Chengdu Museum
© Arch-Exist Architectural Photography

Chengdu Museum

SUTHERLAND HUSSEY HARRIS as Architects

In 2007 Sutherland Hussey Harris, in collaboration with Beijing based Pan¬solution, won first prize in the international competition for the design of the new City Museum for Chengdu in Sichuan, China.


Tian-Fu Square was recently established in the historic core as a new central focus of Chengdu. The Existing Science museum forms the entire Northern edge with a giant statue of Chairman Mao saluting the main North South city axis, and on the East side a new concert hall is planned.


The New Chengdu Museum sits on the West side of the square and maximises its profile to present a façade of commensurate scale and proportion to embrace and address the huge scale of this new square and establishes a strong formal relationship to it by forming a simple enclosing rectilinear profile. The building further enjoys and celebrates this relationship to this monumental public space by extending an internal promenade of public foyers and circulation behind the entirety of the veiled façade addressing Tian-Fu Square.


The long narrow site is exploited using all the public areas to maximise a dramatic relationship with the new square, the remaining façades consequently enclose the largely hermetic exhibition halls, these are represented as a giant crafted artefact in the city cloaked in a precious skin of copper alloy rigorously profiled to play with light, shade and texture whilst accommodating all the technical requirements for ventilation grilles. Aside from the east face this skin is 'lifted' to reveal glazing at street level, allowing a more human scaled intimacy and a relationship to the interior.


The form envelopes a new undercover outdoor public space - a monu¬mental gateway through the building, offering a large outdoor public space where people can gather, cultural events can take place, even the local street market extends through to the square. This gateway within the building also creates an important connection between the C16th Huang Cheng Mosque, the most significant in South West China, and the main square. The main entrances to the museum, theatre and museum offices all connect with this route through the building.


The Museum requirements extend to over 65,000m2 of development and in¬cludes exhibition space for Natural History, History and Folk, and an 800 seat Chinese Shadow Play Theatre as well as a 1000m2 Temporary Exhibition space. A huge challenge within the project was to be able to provide the museum with their requested 30m clear span exhibition halls whilst assuring the structure is capable of withstanding an earthquake measuring up to 8 on the Richter scale. In addition to this the city's subway network runs under the Northern half of the building, resulting in the above ground section of the building cantilevering over the tunnels.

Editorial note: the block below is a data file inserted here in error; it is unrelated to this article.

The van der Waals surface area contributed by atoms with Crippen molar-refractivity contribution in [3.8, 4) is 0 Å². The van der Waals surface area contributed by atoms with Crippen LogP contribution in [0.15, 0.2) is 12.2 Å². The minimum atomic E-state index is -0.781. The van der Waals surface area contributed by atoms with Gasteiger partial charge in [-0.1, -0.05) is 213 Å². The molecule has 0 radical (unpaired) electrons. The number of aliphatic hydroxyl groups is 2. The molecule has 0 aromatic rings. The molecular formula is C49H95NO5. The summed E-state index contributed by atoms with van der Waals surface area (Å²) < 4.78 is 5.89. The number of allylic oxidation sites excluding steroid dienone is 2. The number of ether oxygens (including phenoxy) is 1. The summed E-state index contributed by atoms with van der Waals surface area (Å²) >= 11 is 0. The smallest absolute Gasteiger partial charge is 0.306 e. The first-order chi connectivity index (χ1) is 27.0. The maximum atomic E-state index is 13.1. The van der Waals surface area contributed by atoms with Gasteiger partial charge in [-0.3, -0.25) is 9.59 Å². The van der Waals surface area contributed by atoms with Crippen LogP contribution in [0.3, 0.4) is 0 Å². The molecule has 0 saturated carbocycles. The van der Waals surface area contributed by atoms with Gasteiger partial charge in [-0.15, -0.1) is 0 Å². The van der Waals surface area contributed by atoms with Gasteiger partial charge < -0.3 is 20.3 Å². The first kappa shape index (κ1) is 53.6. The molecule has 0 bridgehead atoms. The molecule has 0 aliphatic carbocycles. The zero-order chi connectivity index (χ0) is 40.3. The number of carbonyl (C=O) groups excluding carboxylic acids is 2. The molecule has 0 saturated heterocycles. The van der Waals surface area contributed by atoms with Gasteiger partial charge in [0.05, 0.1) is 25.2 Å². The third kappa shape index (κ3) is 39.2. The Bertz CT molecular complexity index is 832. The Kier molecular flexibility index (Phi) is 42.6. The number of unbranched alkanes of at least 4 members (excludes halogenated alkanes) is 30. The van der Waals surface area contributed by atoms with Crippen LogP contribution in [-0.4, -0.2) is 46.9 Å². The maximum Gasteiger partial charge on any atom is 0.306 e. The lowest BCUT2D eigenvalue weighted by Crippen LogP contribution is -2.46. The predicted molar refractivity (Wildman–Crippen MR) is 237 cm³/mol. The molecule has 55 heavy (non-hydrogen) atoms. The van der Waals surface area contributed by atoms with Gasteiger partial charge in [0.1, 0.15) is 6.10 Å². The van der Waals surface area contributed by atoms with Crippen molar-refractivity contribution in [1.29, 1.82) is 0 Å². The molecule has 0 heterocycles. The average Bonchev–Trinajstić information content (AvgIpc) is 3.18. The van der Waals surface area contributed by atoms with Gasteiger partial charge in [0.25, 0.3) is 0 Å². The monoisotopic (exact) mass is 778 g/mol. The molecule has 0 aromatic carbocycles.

A rigid diagrid steel lattice forms the structural shell enclosing the enormous interior volumes of large climatically controlled halls, The building further extends 24m into the ground to accommodate the conservation stores, theatre and plant rooms and is structurally isolated from the effects of any earthquake via a protective box structure into which the whole construction sits.


Unusually for China, Sutherland Hussey Harris with Pansoloution design, Beijing, were retained beyond the conceptual design phase and contracted to deliver the detailed and production information stages for all the public areas of the building, the detailed design of the skin and its integration with the structure and the landscape and subsequently all site supervision related to this work.   SUSTAINABILITY Designed to respond to a compact site and height constraints, the building maximises the available use of the site whist allowing for key urban considerations such as the historic Mosque and embracing a public forecourt within the site footprint. This balance between the urban demands and the clients brief was acknowledged by the competition Jury as the unique aspect of this design.


The Public Forecourt under the body of the building is a city scaled sheltered space providing a sheltered public space from Chengdu's torrential rainfall whilst being open to cooling breezes in the hot and humid climate - a tradition which dates back centuries in traditional Sichuan architecture, known as 'grey space'.


In addition the building exploits other formal devices such as sunken courtyards and voids driven through the plan from the roof to help illuminate and ventilate as many of the public foyers as possible.


The design allows for passive energy strategies to be used throughout the building as well as immediately benefitting the space around it. Opening up vertical shafts within the plan allows stack effect to drag cooler air up into the building through a series of mechanically controlled openings. These voids are created in such a way that the geometry shelters the open external spaces below them from the rainfall, whilst being fully wrapped in glazing means the deeper areas of the plan receive daylight and fresh air.


Whilst the Eastern façade is fully glazed, a contextual response to the immediate urban environment, this results in the 'black box' museum spaces to be organised along the Western edge of the building. In China the least favoured orientation is to the West, particularly in Chengdu, (most buildings are oriented in a North-South axis) protecting the building from the West in this way respects both the traditional Feng Shui sensibilities and the need to deal with extreme solar gain.


The Eastern façade is protected by a skin of perforated copper mesh, this has been coordinated with the folding geometry to maximise views out across the square, whilst shading the interior from the harsh glare of the Eastern sun and mediating the foyer spaces between outside glare and the dimmer environment of the exhibition halls.


The skin of the museum is expressed as one homogeneous material, but designed in such a way that modulates and folds to present a variety of qualities. This is done through the tessellation of the skin profile and the arrangement of solid and perforated mesh panels, arranged depending on the demands within. The solid panels catch the sunlight dependent on their orientation the mesh panels positioned where openings are required or where mechanical equipment needs to be ventilated.